Outside a hundred visiting Indian scholars sang to you, mother’s voice surging before the others like someone in a choir who forgets and lets her voice lift above the rest; even the hired help from town carrying away pots of saltwater and lobster shells joined in as if they were singing for the one child of theirs to make good. As a child I always thought of corporations as lakes, corporate plants lying outside cities like state parks. When mother said you were speaking before one I thought of you standing at the edge of one of those narrow beaches that fringe lakes, in the background the clatter of waves dropping things, silverware sliding off trays. Mother made us say outloud the names of businesses you had saved, names of cities you were traveling to; this is how we learned geography. She peeled apples by the fire, Sundays, her voice rising, “Your father is like God. I do not wish you boys ever to forget that,” her voice growing stern, reaching into the unlit parts of the house. You would be gone for days, we used your furniture in place of you, curling in whatever made a lap for us, we took turns crawling into your bed, scratching the finish off, its softened patina wadding under our nails like sunlight that had been caking there for years. I hated silence. Silence kept you well, kept you well-provided for like interest from a trust someone who had loved you long ago had left you, silence, summer estate you invested so much in, adding on rooms, parading naked on its verandas, silence my brothers and I trespassed on like tourists asking directions. I hated you for the shynesses I caused you, listening to you belt yourself back into the dark on the other side of the car; we rode from Boston to Cape Cod, every night, listening to each other’s hands. Father, I thought you were waiting for me to begin, for me to say the words that would let you love me. As a child I knew if I were to touch you I would hurt you more than could be borne; at thirteen knowing if I were to rest my hand on your thigh, let it graze the stubble on your cheek, we would swerve be flung out of our seats crashing, the space between us dissolving, its sugars clouding the cold clear water of the poles. We would drown, breaking through ice like brothers trying to save each other, borne down by each other’s weight drowning in each other’s arms.
If we listed the right things, if we calmed ourselves with long lists, we need not be afraid of girls in hallways, of having to stand up and give our names Lists of songs we could sing all the way through, lists of earring boxes of dirt our fathers brought us back from Guadacanal, our uncles from Honolulu or Haiti black sand, volcanic ash, swamp dirt, dark brown soil from the houses our fathers lived in as children, a dry white dust from China Do you see how even this list rescues us? is spread out, drawn taut at the corners, sags in the middle a little with our weight, covers us sinking into it it smells of old blankets We listed girls we thought pretty, boys we never dared invite over, indexed file boxes of books we had read and the date we had read them, lists of places our fathers had been baseball cards, minor league prospects, trades, all star teams, scores of games we played against ourselves, each in front of his garage, batting orders, defensive lines, seating plans, guest lists for parties we never dared have We would come home from school and sit by our windows and think hard about when to place where adding one, replacing another, rearranging orders until the light dimmed and the room was grey and cold and we had to stop and lift our hands to see what we had written lists of sick animals we had nursed in cardboard boxes from the state store, birds we had seen and where, lists of knots we could tie, of games we could beat our fathers at, color-coded lists of dreams, soft blue dreams, lavender dreams, deep red dreams, grey dreams, dreams listed in black permanent inks Do you remember the names on your list? I remember mine, I remember what order they hit in, in what order I would have danced with them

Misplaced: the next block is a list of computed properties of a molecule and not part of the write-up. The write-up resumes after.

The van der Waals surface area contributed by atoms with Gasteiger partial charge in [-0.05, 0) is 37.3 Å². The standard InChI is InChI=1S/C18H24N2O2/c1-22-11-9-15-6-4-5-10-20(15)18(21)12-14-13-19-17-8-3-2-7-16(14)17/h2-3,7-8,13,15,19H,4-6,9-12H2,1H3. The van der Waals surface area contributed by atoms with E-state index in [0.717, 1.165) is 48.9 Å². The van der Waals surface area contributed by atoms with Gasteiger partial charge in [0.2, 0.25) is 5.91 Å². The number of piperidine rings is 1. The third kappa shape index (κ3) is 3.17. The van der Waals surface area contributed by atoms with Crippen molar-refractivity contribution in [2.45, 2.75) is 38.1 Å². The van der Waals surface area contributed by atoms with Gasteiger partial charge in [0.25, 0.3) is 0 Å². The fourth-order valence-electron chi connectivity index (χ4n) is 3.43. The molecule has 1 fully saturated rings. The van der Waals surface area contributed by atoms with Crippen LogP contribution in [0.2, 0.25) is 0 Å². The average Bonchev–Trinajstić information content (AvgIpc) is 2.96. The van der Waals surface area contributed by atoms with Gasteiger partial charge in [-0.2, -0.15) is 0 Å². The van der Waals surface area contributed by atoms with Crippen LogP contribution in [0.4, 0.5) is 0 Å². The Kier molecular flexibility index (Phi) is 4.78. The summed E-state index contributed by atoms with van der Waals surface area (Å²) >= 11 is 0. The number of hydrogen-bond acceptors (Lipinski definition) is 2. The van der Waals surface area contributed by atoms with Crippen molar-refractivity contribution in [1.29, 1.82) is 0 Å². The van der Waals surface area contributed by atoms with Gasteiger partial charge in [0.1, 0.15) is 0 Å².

In the cathedral damp of gymnasiums space guyed up and girdered I learned to pray, watching others sink to their knees on hardwood floors. I was always slipping to the backs of lines letting others take my turn, fastening to the spaces they left. Tell me how to live with these hands? runts, puny wingless larva? weak sisters, this litter of fingers nudging and nuzziing each other? I held my eyes shut till they stung knowing if I opened them I would forget everything Watching boys go stiff in a man’s hands be flipped over slung back, slammed between rungs boys twirling till they blur and flicker like spokes Boys swinging out at the end of heavy searope the gymnasium listing like an old fortress of a ship, a cathedral swamping with too much ballast, boys clinging to its rigging Our confessor, catechist that father to whom all our fathers have offered us up barely moving his lips as if we were not worth the words that would save us — children he was waiting to disinherit, coaching us, drilling us till our bodies fell away like temptations I felt the air hollowed peeled back from my arms and legs — the lines teased forward each boy twisting at the stem breaking off, another already healing behind him like the scar of a leaf. I threw my hands before my face, trying to field my father’s flies, trying to stiffen into the recognizable shapes of my classmates; I tried not to tremble, knowing if you were to see me trembling, to guess how much of my life is spent in dread I would never heal over into a man, I would never grow to be a man in that dim world I guessed at as I guessed at God Hands sweating, waiting my turn like a boy before confession trying to remember sins waiting, unable to move unable to place my hands anywhere as if I were wearing someone else’s body I was afraid to touch As if I had to lift someone else’s body off mine before I could move.